1955 edition of The Chant predicts 2020 coronavirus pandemic


Jessica Joachim

Journalism students on The Chant staff of 1957 predicted the novel crisis of the coronavirus in 2020. The paper, written anonymously, described how the disease would pose a dangerous risk to the elderly. NC students remain shocked at the accuracy of the prediction. “I think it’s crazy how something written so long ago is predicting what’s happening now. I don’t really think that this is a coincidence but I don’t know any other explanation for it,” NC senior Nadia Aidan said.

Jessica Joachim, News Editor

With the arrival of the novel COVID-19 virus, lockdowns and quarantines take place globally. While Americans were shocked at the time in which the virus made its way to the United States, students at NC already made predictions of this deadly disease 65 years ago.

The article, titled “65 years from now” described how in 2020, a disease would wreak havoc throughout the world. Students and teachers developed an algorithm to determine the frequency in which deadly pandemics took place. Through the algorithm, they pinpointed the exact year in which the disease would occur. While the article was published anonymously, students around the school at the time were asked to speak on the issue.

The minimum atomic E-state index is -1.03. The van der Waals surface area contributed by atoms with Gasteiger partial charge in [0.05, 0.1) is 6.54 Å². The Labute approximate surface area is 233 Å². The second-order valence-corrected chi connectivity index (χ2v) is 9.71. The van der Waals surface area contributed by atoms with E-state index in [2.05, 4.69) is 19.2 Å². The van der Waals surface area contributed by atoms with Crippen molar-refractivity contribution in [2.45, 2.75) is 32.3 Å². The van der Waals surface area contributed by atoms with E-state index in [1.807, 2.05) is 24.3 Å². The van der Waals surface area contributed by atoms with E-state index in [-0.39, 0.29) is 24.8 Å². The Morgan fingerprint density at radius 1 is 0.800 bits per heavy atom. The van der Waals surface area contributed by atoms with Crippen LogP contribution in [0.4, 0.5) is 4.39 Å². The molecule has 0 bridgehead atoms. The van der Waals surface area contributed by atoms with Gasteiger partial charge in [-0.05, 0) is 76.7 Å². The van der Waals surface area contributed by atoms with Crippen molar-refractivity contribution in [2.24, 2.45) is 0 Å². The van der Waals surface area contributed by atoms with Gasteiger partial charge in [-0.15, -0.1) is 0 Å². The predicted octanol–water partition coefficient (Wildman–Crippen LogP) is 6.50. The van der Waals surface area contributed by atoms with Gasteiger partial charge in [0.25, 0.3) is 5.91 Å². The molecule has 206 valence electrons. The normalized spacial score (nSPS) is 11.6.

“That’s too bad! I plan to live my life to the fullest. I’m here for a good time, not a long one! Besides, by then most of us won’t be here to experience that anyways,” NC senior Larry Paul said. 

Once NC students learned of the shocking revelation, they started to wonder about the accuracy, while others became skeptical of its validity. 

“I honestly think this whole ordeal was just a big coincidence. Pandemics are always happening and guessing the year could just be a matter of chance,” NC sophomore Lisa Asil said. 

When word about “65 years from now” began circulating around the school, Principal Matthew Moody and other staff members tried to ease tensions within the student body. 

“We have become aware of an old edition of The Chant going around the school. While there is no way to prevent students from becoming aware of the article, we must take steps to avoid myths from taking away from the actual truth and seriousness of this issue,” Moody said.

As the coronavirus begins causing more damage to public health, students and staff try to limit public hysteria from spreading. Hopefully, the efforts of the school can help dismiss incorrect claims.

April Fool’s, you fool!


The Chant